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Friday, January 6, 2017

Altadena Chamber of Commerce Names 2016 Citizen and Business of the Year


Left; Elliot M. Gold, Right; Patrick & Mary Gothard

A neighborhood activist and an organization that promotes and supports local artists were named as Citizen and Business of the Year for 2016 by the Altadena Chamber of Commerce and Civic Association.

Author Elliot M. Gold, co-founder of the Altadena Coalition of Neighborhood Associations (ACONA), was named Citizen of the Year for his lifetime of work bringing neighbors together. Business of the Year went to Open Studios Alta/Pasa/Dena, which hosts a twice-yearly tour of artist studios in Altadena and north Pasadena.

The winners will be honored at the Chamber’s Annual Awards and Installation Dinner on February 3, 2017, at the Altadena Town & Country Club.


Citizen of the Year: Elliot M. Gold: Good Neighbor

Elliot M. Gold has spent 45 years in Altadena building up his neighborhood — and the neighborhood is all of Altadena.

Gold, 72, was named 2016 Citizen of the Year as one of the founders of the Altadena Coalition Of Neighborhood Associations (ACONA), an “association of associations” seeking answers for local concerns. The godfather of the “Upside-Down T” neighborhood association, Gold has spent a lifetime putting neighbors together.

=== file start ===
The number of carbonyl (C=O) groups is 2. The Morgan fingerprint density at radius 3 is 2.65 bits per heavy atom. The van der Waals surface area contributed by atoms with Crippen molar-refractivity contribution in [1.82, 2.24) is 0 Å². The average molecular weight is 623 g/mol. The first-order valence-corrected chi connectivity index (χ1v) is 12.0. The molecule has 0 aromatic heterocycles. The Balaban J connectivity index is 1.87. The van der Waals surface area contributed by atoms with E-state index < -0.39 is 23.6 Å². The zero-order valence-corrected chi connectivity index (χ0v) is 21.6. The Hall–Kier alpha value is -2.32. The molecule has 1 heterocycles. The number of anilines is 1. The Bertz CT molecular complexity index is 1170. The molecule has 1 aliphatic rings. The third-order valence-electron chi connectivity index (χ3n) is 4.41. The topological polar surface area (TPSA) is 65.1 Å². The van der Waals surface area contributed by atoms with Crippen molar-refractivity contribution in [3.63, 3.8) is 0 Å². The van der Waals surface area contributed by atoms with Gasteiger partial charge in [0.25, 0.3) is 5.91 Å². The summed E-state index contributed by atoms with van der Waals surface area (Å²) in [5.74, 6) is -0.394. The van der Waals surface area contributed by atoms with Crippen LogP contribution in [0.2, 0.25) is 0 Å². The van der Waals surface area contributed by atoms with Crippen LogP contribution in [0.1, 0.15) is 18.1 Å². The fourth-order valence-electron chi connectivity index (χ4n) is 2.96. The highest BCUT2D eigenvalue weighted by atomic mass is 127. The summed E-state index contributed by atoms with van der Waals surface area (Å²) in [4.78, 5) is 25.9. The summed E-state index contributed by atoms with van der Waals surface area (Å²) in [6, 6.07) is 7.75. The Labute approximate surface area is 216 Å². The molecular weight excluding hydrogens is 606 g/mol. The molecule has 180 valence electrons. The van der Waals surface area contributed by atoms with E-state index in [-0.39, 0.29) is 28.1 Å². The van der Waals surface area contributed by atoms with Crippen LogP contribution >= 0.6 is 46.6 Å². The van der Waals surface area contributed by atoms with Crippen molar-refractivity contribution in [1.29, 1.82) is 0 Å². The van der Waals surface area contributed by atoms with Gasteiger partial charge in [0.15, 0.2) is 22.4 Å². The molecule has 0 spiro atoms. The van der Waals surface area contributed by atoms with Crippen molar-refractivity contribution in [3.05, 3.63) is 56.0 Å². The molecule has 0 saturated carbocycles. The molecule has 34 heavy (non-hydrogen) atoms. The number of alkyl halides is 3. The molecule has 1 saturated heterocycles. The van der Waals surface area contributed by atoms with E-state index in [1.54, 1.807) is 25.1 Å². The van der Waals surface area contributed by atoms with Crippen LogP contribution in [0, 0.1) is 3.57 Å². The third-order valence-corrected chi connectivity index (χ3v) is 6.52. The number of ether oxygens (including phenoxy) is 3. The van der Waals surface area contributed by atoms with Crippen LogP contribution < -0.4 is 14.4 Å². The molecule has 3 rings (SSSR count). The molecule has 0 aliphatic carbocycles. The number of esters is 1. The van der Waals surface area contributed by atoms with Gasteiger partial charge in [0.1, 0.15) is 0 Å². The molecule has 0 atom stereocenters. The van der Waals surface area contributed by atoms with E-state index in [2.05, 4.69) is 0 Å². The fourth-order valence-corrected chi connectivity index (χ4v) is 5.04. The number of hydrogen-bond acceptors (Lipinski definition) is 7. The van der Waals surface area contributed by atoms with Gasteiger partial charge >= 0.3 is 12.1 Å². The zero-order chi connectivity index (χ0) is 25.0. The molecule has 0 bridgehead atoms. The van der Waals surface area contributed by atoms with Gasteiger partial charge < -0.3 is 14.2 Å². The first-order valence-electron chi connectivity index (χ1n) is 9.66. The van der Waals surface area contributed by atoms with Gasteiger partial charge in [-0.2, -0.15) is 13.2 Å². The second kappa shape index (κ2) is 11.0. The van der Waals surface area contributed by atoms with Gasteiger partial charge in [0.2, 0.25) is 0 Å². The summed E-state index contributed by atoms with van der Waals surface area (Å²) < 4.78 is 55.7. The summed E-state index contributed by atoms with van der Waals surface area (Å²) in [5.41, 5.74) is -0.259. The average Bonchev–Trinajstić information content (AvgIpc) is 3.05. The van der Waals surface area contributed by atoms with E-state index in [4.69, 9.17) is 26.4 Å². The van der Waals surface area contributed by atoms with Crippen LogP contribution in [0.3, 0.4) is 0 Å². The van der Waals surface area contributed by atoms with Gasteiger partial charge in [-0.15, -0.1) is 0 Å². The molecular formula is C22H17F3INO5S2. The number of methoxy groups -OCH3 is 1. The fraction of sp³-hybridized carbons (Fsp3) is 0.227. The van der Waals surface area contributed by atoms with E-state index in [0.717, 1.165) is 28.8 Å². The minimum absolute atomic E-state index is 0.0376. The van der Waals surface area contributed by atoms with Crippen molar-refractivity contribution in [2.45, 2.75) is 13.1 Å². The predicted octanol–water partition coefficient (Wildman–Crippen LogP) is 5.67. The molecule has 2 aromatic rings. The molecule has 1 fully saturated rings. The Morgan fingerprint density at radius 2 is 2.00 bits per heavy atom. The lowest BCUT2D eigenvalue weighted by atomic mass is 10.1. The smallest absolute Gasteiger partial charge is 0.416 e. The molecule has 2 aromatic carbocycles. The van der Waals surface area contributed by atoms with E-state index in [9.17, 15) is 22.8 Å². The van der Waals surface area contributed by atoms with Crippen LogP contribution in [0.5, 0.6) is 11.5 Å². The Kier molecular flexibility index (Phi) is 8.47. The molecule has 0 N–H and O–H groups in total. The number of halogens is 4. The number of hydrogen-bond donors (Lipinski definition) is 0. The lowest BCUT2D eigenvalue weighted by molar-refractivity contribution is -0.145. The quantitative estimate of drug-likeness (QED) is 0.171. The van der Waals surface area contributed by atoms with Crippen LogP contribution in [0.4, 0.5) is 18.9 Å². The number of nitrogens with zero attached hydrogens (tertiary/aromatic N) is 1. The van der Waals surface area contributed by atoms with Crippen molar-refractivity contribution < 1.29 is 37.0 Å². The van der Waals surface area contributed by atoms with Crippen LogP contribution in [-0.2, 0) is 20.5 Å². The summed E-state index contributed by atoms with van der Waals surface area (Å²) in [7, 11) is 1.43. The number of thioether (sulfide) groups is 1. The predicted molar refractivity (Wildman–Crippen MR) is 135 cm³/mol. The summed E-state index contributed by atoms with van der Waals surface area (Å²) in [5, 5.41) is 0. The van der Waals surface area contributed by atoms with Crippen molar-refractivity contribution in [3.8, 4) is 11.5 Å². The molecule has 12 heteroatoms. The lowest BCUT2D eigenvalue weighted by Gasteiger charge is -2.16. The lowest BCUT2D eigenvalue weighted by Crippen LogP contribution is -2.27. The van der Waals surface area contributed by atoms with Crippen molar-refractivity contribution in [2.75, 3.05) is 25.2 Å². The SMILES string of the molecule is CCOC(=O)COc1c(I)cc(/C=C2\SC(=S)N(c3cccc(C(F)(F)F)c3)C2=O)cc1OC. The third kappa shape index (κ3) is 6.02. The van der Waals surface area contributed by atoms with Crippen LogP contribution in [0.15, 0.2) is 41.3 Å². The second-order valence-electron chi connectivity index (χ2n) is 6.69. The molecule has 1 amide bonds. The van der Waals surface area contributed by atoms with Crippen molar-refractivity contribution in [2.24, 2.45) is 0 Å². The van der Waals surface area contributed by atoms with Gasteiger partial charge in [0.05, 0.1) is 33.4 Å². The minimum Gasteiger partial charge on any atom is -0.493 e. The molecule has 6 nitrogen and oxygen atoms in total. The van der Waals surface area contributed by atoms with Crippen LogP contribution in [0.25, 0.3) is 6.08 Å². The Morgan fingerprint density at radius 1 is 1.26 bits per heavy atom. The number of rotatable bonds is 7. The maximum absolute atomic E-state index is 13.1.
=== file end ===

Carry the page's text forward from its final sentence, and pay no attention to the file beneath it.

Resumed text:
As a Jet Propulsion Laboratory engineer in the 1960s, he organized an early neighborhood association from his original home on Mariposa Street, holding semi-annual block parties. In the early 1990s, he did it again at his current neighborhood, called “Upside-Down T,” after the intersection of West Palm Street and La Corona Street that defines the neighborhood.

The 40-some houses in the neighborhood are dubbed “the greatest neighborhood in Altadena” by Gold, who with his wife Shirley regularly update and distribute a phone list and residential map of “T” neighbors so they can look out for each other. The “T” holds neighborhood parties each year — for the winter holidays, a street party in June, and a pool party in August — and they also do Halloween big. Gold preserves it all in pictures, which he used to share as prints for keepsakes, but now shares (along with videos) at the “T”’s own website.